In May, a major Chinese port shut down its operations for 20-days due to a COVID-19 outbreak among its dock workers. That in turn caused an even longer aftershock. Situated about 50 miles north of Hong Kong, the Port of Yantian handles enough goods to fill 36,000, 20-foot tractor trailers every day.
With the port left temporarily out of commission due to the pandemic, shippers worldwide scrambled to make other arrangements for getting their goods out of China. Even weeks later, productivity had only recovered to about 70% of normal levels at a port that handles 13 million 20-foot shipping containers a year, making it the third-largest terminal in the world.
The timing couldn’t have been worse for the back-to-school season, during which time retailers know that if the goods students need aren’t on their store shelves, customers will go elsewhere to get their needs met. For one large American retailer whose goods are produced in the bustling Yantian-Hong Kong region, this meant navigating a port closure that threatened to impact its supply during one of its busiest times of the year.
More than $37 Billion Spent on Back-to-School
According to NRF, total US back-to-school spending reached $37.1 billion in 2021, up from $33.9 billion last year. With the strain of the pandemic and global economic recovery continuing to take its toll on the world’s supply chains, having containers come to a literal standstill for a full month created significant bottlenecks for shippers.
“It’s not just about the month that the port shut down, but it’s also about the 20 or more days that it takes for a port to dig out of its massive backlog,” said Scott Scharff, National Account Manager at DB Schenker. One large retailer that imports goods from the Yantian/Hong Kong area needed to find a fast alternative to the ocean carriers that it typically relies on to move its goods from Point A to Point B.
“With the port closing and the resultant delays, the company knew it needed a faster, more reliable way to get its shipments moving,” said Scharff. Knowing that air freight could be a viable alternative during this urgent time, the retailer did the math and realized that it would need multiple planes to carry its high volume of product.
For help, the retailer asked DB Schenker about chartering flights out of Yantian and/or Hong Kong to the US. “They just needed to get them into the country, no matter what,” said Scharff, whose team worked quickly to secure three different charter planes to carry the goods from Hong Kong to Seattle.
With the volume of passenger flights not yet back to pre-COVID levels, finding multiple planes to accommodate the big shipment was difficult but far from impossible for DB Schenker. “We got the request on a Friday night at 7PM,” said Scharff, “and everything was arranged and in place within four days.”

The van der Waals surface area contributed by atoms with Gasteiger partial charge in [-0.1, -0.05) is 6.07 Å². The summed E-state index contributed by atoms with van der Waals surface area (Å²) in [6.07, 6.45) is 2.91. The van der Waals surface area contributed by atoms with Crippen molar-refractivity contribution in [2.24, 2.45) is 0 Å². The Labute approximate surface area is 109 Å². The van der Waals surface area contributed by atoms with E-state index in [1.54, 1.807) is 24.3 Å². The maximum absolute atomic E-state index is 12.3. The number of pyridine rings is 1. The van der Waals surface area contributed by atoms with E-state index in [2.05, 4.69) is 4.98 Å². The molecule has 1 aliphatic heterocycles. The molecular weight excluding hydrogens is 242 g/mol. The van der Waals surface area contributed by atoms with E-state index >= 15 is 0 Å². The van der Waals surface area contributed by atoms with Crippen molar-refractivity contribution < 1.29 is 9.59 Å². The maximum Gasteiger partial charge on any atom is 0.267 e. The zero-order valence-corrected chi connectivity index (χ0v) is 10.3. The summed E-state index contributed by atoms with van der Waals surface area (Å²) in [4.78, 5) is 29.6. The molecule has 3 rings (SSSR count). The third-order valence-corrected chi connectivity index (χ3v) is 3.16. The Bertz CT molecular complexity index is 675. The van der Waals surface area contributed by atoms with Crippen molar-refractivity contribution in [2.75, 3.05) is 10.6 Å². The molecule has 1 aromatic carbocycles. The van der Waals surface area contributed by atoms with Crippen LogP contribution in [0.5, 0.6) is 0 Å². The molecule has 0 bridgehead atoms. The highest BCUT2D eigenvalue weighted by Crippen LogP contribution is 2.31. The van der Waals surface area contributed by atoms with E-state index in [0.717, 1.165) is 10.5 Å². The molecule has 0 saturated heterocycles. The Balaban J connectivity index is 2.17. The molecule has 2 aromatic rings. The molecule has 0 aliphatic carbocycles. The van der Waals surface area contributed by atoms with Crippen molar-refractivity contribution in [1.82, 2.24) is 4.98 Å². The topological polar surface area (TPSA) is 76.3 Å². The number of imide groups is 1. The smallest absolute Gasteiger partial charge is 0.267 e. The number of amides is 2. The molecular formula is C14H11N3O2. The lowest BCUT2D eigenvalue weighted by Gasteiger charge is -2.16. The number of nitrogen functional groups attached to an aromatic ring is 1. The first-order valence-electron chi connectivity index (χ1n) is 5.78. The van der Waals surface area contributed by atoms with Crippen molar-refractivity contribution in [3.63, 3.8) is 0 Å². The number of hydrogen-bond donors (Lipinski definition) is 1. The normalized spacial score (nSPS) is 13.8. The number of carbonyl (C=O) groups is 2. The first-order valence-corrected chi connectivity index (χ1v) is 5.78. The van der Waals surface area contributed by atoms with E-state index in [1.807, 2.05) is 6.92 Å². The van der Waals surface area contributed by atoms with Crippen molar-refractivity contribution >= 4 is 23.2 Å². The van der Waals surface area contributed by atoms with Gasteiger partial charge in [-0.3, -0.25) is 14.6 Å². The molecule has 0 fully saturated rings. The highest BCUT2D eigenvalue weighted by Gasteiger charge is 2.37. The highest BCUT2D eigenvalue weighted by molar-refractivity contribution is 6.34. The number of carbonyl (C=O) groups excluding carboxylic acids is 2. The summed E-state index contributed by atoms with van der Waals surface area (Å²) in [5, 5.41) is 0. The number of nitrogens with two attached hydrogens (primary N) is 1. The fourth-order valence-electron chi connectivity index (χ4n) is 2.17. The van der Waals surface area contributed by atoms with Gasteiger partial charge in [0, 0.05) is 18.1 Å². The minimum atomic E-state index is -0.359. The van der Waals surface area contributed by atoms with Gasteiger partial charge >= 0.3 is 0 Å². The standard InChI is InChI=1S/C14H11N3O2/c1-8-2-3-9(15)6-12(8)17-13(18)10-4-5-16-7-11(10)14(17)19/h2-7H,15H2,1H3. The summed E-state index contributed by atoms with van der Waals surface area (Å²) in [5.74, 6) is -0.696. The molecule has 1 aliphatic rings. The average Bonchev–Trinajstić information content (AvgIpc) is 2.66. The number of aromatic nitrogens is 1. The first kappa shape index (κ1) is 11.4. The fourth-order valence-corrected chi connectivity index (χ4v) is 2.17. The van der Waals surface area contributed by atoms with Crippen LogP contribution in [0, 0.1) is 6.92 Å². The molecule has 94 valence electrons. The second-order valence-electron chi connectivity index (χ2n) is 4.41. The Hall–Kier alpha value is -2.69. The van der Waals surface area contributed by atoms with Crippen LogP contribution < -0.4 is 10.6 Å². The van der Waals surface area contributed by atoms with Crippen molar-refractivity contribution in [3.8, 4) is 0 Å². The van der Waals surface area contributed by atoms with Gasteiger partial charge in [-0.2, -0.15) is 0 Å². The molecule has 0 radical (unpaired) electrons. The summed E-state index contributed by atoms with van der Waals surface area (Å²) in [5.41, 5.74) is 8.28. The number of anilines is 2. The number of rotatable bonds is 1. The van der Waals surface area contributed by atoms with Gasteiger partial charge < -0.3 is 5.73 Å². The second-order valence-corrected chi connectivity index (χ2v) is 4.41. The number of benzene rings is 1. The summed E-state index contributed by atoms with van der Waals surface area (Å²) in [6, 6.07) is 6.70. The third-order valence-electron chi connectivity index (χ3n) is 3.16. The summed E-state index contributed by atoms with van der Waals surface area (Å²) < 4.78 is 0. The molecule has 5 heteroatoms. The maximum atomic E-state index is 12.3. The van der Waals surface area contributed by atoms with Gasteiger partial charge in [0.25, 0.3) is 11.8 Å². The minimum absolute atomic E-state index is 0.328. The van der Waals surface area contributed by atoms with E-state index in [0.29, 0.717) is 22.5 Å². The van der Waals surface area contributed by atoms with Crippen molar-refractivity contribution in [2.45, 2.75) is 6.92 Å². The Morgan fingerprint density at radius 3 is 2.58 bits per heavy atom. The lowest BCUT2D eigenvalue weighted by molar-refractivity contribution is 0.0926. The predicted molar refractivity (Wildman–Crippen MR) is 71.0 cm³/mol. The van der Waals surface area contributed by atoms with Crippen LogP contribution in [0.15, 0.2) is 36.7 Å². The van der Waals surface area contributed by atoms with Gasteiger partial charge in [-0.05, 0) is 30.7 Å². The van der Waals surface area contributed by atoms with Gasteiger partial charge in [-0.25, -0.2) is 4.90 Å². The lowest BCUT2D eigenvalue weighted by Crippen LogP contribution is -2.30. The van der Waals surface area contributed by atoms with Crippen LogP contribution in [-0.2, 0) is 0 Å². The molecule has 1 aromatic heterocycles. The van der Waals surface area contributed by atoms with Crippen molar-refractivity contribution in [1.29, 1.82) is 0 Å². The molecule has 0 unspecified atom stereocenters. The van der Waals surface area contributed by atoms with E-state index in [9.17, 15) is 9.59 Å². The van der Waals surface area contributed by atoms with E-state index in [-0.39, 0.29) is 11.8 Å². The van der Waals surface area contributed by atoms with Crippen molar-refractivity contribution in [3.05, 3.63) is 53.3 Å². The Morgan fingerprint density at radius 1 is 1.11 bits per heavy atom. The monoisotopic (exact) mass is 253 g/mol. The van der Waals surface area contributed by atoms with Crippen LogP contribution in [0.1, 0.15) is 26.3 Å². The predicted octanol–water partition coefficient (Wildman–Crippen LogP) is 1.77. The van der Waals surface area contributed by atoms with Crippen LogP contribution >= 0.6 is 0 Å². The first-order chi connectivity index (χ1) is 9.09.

Filling Three Planes
Along with the school supplies, the retailer filled the planes with other high-priority products that were stuck in China due to the port shutdown. This was an important mission both for DB Schenker and for the retailer, the latter of which knows that back-to-school shoppers also want the clothing, backpacks and other items that their kids need for class.
“Stores know that if they don’t have the necessities on their shelves, then customers are going to go elsewhere,” said Scharff. To make sure this didn’t happen, DB Schenker arranged the successful transport of the school supplies and other goods in plenty of time for the back-to-school shopping season. With experienced teams working both in China and in the US, the logistics provider arranged the transportation and prepped the shipment.
Working with several vendors in Hong Kong, DB Schenker built unit load devices (ULDs) needed to move the cargo being shipped as airfreight, secured the airfreight capacity and arranged for the transport. In Seattle, DB Schenker’s branch manager arranged for all of the staffing needed to unload the plane, sort the product and then load the goods onto 12 different, full-size tractor trailers.
The goods were then delivered by truck to the retailer’s distribution center. “Everything went very smoothly,” said Scharff. “That’s a testament to both DB Schenker’s origin team in Hong Kong and receiving team in Seattle. We got excellent feedback from the customer.”
Ready to Handle More
It’s not unusual at all for DB Schenker to step into difficult situations and make things better for its shippers and their end customers—in this case, schoolchildren who needed supplies, backpacks and clothing for a successful back-to-school experience. In many of these situations, air charters help to fill a gap when a shipper’s first transportation choice becomes less feasible.
“At DB Schenker, we’re pretty good at providing full, dedicated charters for customers that need them in a pinch,” said Scharff, who estimates that the logistics provider managed over 2,000 dedicated charters in 2020, up from about 242 the prior year.
“We’ve done the most charters out of any other global logistics provider,” Scharff said, “and we’re always ready to do more as our customers need them.”